October 16, 2017

Oliver Steeds Opens Teledyne Marine Conference

  • Oliver Steeds, Chief Executive, Nekton Oxford Deep Ocean Research Institute. (Photo: Greg Trauthwein)
  • The Teledyne Marine Technology Workshop kicked off Monday, October 16, 2017 in San Diego, Calif., at the Catamaran Resort. The event attracted more than 270 registrants from around the globe, to meet with more than 100 representatives from Teledyne Marine to discuss emerging topics and technologies in the global ocean and subsea space. (Photo: Teledyne Marine)
  • Oliver Steeds, Chief Executive, Nekton Oxford Deep Ocean Research Institute. (Photo: Greg Trauthwein) Oliver Steeds, Chief Executive, Nekton Oxford Deep Ocean Research Institute. (Photo: Greg Trauthwein)
  • The Teledyne Marine Technology Workshop kicked off Monday, October 16, 2017 in San Diego, Calif., at the Catamaran Resort. The event attracted more than 270 registrants from around the globe, to meet with more than 100 representatives from Teledyne Marine to discuss emerging topics and technologies in the global ocean and subsea space. (Photo: Teledyne Marine) The Teledyne Marine Technology Workshop kicked off Monday, October 16, 2017 in San Diego, Calif., at the Catamaran Resort. The event attracted more than 270 registrants from around the globe, to meet with more than 100 representatives from Teledyne Marine to discuss emerging topics and technologies in the global ocean and subsea space. (Photo: Teledyne Marine)

"The deep ocean is the beating heart of our planet, and the most important part of our planet is the least known part of our planet," said Oliver Steeds, Chief Executive, Nekton Oxford Deep Ocean Research Institute, the first keynote speaker at the Teledyne Marine Technology Workshop, which kicked off Monday, October 16, 2017 in San Diego, Calif., at the Catamaran Resort. The event attracted more than 270 registrants from around the globe, to meet with more than 100 representatives from Teledyne Marine to discuss emerging topics and technologies in the global ocean and subsea space.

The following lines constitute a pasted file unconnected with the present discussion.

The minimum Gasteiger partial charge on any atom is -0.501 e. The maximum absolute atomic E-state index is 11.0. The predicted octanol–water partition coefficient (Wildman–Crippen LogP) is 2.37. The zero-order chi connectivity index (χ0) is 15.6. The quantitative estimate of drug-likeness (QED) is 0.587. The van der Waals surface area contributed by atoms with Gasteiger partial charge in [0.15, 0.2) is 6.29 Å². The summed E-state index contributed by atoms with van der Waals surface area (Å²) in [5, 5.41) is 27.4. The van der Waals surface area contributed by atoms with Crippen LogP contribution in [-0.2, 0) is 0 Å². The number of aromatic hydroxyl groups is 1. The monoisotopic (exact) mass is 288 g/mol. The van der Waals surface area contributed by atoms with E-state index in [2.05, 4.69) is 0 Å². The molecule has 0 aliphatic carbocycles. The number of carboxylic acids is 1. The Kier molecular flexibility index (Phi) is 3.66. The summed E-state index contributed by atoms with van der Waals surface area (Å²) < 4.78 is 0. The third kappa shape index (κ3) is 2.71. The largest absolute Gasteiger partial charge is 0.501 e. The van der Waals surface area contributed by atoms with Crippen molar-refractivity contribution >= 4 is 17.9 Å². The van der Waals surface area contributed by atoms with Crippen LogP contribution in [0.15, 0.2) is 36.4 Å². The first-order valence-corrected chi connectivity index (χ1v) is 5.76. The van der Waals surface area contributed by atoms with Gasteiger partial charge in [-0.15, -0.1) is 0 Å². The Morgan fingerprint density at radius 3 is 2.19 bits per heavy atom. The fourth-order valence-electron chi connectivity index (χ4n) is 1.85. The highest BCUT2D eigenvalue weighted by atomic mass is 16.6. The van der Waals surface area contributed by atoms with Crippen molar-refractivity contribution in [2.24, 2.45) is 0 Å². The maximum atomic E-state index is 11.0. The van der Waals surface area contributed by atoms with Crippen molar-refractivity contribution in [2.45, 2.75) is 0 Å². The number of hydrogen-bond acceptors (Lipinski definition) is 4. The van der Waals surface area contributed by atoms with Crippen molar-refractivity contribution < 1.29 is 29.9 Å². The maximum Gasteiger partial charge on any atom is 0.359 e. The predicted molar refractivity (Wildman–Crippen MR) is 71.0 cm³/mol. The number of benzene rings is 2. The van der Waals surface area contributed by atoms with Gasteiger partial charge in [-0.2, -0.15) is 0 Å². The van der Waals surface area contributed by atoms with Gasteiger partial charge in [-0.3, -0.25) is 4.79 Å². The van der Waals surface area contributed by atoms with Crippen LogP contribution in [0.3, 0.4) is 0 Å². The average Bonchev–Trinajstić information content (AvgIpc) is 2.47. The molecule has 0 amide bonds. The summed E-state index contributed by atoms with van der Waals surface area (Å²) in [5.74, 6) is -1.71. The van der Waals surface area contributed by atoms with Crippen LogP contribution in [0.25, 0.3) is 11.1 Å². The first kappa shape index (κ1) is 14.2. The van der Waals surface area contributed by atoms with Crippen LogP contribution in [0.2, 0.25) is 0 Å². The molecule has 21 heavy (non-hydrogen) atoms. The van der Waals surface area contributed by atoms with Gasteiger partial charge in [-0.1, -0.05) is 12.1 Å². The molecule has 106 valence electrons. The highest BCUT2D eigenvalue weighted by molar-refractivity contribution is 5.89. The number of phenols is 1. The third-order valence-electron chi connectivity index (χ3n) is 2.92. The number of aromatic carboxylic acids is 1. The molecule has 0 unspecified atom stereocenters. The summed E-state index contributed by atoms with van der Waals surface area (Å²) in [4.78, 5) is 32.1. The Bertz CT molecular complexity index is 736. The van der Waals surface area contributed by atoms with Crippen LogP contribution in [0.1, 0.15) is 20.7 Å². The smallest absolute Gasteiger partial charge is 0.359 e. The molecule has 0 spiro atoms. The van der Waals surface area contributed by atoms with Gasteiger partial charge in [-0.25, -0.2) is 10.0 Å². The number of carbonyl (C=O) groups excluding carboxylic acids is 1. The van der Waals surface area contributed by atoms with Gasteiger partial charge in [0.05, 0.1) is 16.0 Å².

Steeds compared funding for space exploration to funding for ocean exploration during his presentation entitled "The Next Great Odyssey of Human Endeavor: Exploring the Oceans," in calling for a cooperation among science, business and governments to explore the deep ocean. "We don't know (fully) the deep ocean's function, its resilience or its health," said Steeds.
 
The next mission from Nekton, Nekton II, is set to embark from 2018 to 2021 with a cumulative six expeditions in te Indian Ocean, which Steeds called "the least researched, and the least protected ocean on the planet," with more than two billion people living on is shores.
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